• The mobile device 102 may carry out the process of FIG. 7 when the user is trying to configure an accessory that is currently paired with the mobile device 102 or when the mobile device 102 is in proximity to an accessory that is not currently paired with the mobile device 102 and the user wants to change the default configuration of that accessory to customize the operation of that accessory when that accessory interoperates with the mobile device 102. The mobile device 102 reads an accessory tag, such as a passive NFC tag that is associated with the accessory 106 (block 702). The accessory tag may provide accessory information such as a device type or class, a MAC address, configurable parameters, one or more uniform resource locators (URL), and any other suitable information associated with the accessory 106. Additionally, it is possible to securely set up a connection between the accessory 106 and the master mobile device 102. For example, additional security may be provided for setting up the connection by informing the accessory 106 of the exact MAC address of the mobile device 102 prior to the accessory going into discovery mode. In this manner, if two mobile devices 102, 104 try to connect to the same accessory 106, the one that tapped the accessory will be the only one that will be the master for the accessory 106.
  • Based on the information provided by the accessory tag, the mobile device 102 determines if the accessory 106 is in a pairing list for the mobile device 102 (block 704). This determination may be made based on the MAC address or any other suitable information provided by the accessory 106. Alternatively, if the accessory 106 does not have a MAC address found in the pairing list of the mobile device 102, the mobile device 102 exchanges information with the accessory 106 (block 705). In one example the information exchanged may be information that is used to facilitate Bluetooth pairing or any other connectivity between the mobile device 102 and the accessory 106. If the accessory bears a MAC address that is in the pairing list (block 704) or after information is exchanged (block 705), Bluetooth pairing is carried out (block 706). Accordingly, the information exchanged via NFC facilitates establishing the Bluetooth pairing between the mobile device 102 and accessory 106.
  • The mobile device 102 determines available accessory features (block 708) for the accessory 106. In one example available, features may be based on device class (e.g., the device an earpiece, a speaker phone, etc.). Alternatively, the available accessory features may be determined by accessing information stored within the mobile device 102 if the mobile device 102 is pre-programmed with a default accessory feature set for the accessory device class. As a further alternative, the available accessory features may be determined by accessing a database remote from the mobile device 102. For example, the mobile device 102 may access a URL provided by the accessory 106 and the URL may provide the listing of accessory features that may be customizable.
  • The mobile device 102 obtains configuration information (block 710), which may be provided through a user interface, or through any other suitable interface. For example, the configuration information may specify how the accessory will respond to different events, such as NFC taps, or any other events. In one example, address book transfers may be carried out using this communication configuration. If the configuration update as needed (block 712), the mobile device 102 stores the configuration in association with the accessory 106 (block 714). For example, the configuration may be stored in association with the MAC address of the accessory so that the configuration may be recalled at a later time, if necessary.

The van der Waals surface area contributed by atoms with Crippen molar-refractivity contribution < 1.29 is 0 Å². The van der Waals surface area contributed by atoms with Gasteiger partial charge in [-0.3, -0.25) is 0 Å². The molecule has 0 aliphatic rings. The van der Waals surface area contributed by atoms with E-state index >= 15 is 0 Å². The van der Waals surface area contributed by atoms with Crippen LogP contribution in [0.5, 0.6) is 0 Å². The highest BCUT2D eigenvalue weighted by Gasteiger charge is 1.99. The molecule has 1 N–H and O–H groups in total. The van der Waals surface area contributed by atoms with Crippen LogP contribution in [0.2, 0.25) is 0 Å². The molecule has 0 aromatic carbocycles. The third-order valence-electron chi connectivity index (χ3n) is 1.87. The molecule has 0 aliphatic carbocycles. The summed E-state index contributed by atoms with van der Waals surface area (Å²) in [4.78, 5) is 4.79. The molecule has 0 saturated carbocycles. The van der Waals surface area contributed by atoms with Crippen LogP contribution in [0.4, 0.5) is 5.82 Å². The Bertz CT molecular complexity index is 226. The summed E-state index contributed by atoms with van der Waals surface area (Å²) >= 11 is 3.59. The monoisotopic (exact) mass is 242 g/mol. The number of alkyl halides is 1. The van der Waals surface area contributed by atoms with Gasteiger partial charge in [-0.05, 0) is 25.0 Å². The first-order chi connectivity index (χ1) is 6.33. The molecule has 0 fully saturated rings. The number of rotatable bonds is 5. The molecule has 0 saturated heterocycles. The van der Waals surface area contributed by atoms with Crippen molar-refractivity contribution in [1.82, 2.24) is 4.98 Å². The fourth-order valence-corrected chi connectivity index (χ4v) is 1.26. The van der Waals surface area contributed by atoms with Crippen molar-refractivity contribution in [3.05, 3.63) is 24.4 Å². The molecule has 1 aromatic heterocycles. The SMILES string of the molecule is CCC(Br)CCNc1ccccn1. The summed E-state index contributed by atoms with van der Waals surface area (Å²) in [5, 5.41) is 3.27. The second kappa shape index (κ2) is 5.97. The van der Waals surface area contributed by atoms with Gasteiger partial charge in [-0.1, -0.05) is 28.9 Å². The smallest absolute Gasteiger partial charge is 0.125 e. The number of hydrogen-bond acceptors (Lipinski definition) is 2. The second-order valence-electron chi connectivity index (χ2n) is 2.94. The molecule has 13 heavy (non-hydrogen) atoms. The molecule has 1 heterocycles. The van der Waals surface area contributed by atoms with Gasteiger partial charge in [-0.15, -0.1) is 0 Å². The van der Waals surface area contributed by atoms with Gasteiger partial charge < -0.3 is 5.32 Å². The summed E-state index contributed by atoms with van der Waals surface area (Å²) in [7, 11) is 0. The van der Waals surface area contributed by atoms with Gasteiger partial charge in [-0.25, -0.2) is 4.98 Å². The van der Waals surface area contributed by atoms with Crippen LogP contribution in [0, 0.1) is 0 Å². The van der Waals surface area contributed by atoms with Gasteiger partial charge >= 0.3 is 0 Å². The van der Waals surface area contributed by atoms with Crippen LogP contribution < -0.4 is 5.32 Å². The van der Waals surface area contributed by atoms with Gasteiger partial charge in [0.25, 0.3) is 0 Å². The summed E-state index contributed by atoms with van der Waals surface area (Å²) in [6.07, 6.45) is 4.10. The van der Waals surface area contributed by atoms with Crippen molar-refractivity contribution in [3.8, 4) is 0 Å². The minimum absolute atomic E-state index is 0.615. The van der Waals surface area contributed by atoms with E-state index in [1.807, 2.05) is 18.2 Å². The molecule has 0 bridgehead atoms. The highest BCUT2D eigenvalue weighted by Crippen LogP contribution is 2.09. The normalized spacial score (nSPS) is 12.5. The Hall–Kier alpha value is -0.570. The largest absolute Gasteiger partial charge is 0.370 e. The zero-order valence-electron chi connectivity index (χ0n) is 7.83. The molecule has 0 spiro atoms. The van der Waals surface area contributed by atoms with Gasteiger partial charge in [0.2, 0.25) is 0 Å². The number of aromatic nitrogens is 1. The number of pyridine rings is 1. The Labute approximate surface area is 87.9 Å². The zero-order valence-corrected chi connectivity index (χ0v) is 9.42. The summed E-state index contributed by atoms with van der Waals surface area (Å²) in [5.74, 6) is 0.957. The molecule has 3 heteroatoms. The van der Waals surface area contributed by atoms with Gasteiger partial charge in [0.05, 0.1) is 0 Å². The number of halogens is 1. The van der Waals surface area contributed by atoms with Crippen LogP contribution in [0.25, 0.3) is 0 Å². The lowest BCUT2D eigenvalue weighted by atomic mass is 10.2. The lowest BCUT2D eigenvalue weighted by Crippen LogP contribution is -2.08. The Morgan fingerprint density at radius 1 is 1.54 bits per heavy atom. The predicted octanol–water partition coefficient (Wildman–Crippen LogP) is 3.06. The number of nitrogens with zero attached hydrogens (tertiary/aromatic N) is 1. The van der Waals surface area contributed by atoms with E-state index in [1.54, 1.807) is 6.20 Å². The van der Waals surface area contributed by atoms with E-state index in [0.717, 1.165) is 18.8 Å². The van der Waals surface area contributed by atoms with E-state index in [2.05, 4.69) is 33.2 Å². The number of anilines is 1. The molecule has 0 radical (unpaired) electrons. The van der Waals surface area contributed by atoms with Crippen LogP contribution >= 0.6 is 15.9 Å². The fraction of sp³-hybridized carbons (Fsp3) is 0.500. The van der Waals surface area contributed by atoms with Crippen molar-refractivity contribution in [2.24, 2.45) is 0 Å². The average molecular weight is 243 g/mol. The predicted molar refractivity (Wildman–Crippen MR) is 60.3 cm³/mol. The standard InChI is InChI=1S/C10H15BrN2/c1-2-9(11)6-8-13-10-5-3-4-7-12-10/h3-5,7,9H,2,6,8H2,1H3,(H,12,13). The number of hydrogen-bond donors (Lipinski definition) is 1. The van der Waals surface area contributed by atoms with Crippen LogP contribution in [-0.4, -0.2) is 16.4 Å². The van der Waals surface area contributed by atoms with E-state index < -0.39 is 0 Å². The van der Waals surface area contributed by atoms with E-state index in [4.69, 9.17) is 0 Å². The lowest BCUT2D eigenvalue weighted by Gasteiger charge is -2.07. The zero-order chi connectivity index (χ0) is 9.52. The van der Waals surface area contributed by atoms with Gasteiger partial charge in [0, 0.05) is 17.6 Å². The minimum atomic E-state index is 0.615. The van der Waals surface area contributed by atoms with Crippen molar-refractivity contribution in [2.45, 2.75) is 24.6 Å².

• The mobile device 102 then sends the configuration update to the accessory 106 when the mobile device 102 is proximate the accessory 106 (block 716). As described herein, the configuration update may be sent to the accessory 106 using a frequency identical to or associated with NFC communications (e.g. 13.56 MHz), but using a modulation scheme different than that of NFC communications. Thus, the infrastructure associated with NFC communications may be reused to transfer configuration information from the mobile device 102 to the accessory 106 without significant additional hardware or software. If no configuration update is needed (block 712) or after the configuration update is sent (block 716), the process of FIG. 7 ends.
  • FIG. 8 shows a process that may be performed by the accessory 106, part of which may be carried out by the Bluetooth communication module 404 of the accessory 106. In other examples the process of FIG. 8 may be carried out by another portion or other portions of the accessory 106.
  • As shown in FIG. 8, the accessory 106 receives and processes a query, such as an NFC query for information, such as pairing information (block 802). The query may be made using a first communication technique using a communication frequency. The accessory 106 then establishes a link, such as a Bluetooth link, with the mobile device 102 based on the pairing information (block 804). The link may be carried out using a second communication technique, such as Bluetooth. The accessory 106 waits for an interrupt (block 806). After an interrupt is received, the accessory 106 masks the interrupt (block 808) and reads the input from the NFC module 402 (block 810). Reading the input (block 810) may include reading a general purpose input/output port of the Bluetooth communication module 404 or any other suitable input port to obtain the output of the field detect pin 504 of the NFC module 402.